President Roosevelt's term as Governor was a preliminary course that was most instructive to himself, and promises invaluable service to the country. There is an outspoken earnestness in his official productions that is unlike anything we have had from a public man. It has been the tradition, substantially the law of the land, that in high places there must be reserve-a cautious weighing of words, an intent measuring of the consequences of acts upon the propriety that is all potential. The platforms of the political parties that believe in the possibility that they may come into power, have been laboriously constructed, that the refinements of interpretation should remove controversal ruggedness, and gather, perhaps it is fair to say, the unearned increments of the manhood suffrage, that obtains in theory and is recorded in constitutional law, but lost in the intricacies of administration, in our system of leaving to localities the determination of many knotty entanglements, in the supreme court of immediate public opinion.

No event we can reasonably consider, within range of probability, or possibility, would signal more wonderful work than that of the success of President Roosevelt in gaining approval of the bold course of a brave man in telling the people the whole case as he understands it, standing or falling with the truth. The public papers of Theodore Roosevelt are treasures for those who study his character, and calculate or conjecture what the result is to be of this stalwart manhood that asserts itself, not with the slow advances of zigzag approaches, but by frontal attack with banners officers to the front in full uniform, and presenting a fair mark for the sharp shooters of foes. The British Bull Dog Generals did not win at this game in South Africa, and had to call an old tactician to take advantage of the lay of the land, and not scorn cover under fire from invisible riflemen; but the Rough Riders did win in that very way with straightforward rushes in the thorny thickets of Cuba.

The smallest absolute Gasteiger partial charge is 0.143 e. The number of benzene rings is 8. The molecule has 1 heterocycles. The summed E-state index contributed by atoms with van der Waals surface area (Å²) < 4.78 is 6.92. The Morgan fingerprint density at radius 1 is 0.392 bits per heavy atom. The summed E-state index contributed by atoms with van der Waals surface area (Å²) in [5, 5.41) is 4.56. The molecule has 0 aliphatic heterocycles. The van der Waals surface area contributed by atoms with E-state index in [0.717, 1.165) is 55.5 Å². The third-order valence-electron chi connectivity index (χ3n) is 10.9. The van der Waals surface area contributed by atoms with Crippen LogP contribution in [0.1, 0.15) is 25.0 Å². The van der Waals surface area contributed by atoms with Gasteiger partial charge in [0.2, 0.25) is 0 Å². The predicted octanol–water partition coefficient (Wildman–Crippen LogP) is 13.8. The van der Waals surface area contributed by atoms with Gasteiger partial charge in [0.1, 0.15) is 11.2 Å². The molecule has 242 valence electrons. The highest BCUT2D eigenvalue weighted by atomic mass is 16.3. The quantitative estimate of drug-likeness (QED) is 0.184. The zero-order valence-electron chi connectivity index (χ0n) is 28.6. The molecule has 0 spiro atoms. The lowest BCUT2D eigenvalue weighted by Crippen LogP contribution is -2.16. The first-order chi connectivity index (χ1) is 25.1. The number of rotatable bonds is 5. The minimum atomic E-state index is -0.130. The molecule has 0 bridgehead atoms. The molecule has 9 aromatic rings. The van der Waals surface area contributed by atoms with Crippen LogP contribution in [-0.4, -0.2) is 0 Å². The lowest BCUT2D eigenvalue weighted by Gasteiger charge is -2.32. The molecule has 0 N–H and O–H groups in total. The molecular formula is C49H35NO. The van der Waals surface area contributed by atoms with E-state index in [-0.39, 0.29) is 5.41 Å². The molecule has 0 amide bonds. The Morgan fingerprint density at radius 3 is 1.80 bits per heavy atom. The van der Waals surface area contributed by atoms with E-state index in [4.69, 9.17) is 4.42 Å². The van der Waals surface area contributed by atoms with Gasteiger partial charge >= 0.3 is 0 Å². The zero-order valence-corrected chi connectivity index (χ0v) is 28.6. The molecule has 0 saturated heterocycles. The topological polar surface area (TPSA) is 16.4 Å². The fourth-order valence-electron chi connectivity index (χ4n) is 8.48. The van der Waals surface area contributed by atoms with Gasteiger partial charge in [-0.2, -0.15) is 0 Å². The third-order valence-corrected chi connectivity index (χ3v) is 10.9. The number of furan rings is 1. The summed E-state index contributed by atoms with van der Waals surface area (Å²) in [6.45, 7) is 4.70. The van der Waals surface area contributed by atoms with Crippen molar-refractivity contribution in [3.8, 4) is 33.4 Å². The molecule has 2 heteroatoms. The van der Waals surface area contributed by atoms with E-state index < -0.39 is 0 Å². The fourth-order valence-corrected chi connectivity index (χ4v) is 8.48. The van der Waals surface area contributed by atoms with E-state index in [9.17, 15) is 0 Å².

The strong hand and positive purpose with which President Roosevelt takes hold of a public abuse and nuisance, yields many examples in his administration of the State of New York. One in reference to a part of the country familiar to millions of our people is for that reason of unusual interest. There was a complaint about the nuisance in Saratoga Lake. The principal inlet of the lake is Kayaderosseras Creek, which flows through the village of Ballston Spa to the lake, and several brooklets flow into it near the Spa, and the sewers and drainage of the village carried by it. Banks of the creek and tributaries are largely occupied by manufacturing plants, productive of paper, sulphite pulp used in tanning leather, and the refuse goes into the creek, which is an open sewer from Ballston Spa to the lake. There is a tannery, whose yearly output is one and three-quarters of a million dollars, where an immense quantity of hides are handled, that go through what is called a depilatory condition. Next are put into barked liquor, a large quantity of the water containing salt and lime water, neutralized by lactic acid, and the tanning liquors, all discharged, highly colored, into the creek. There are many additional specifications of the items of the nuisance thus created. One relates to a paper mill, where from a hundred and fifty to two hundred cords of wood are ground up each week, treated with hot sulphurous acid and other chemicals,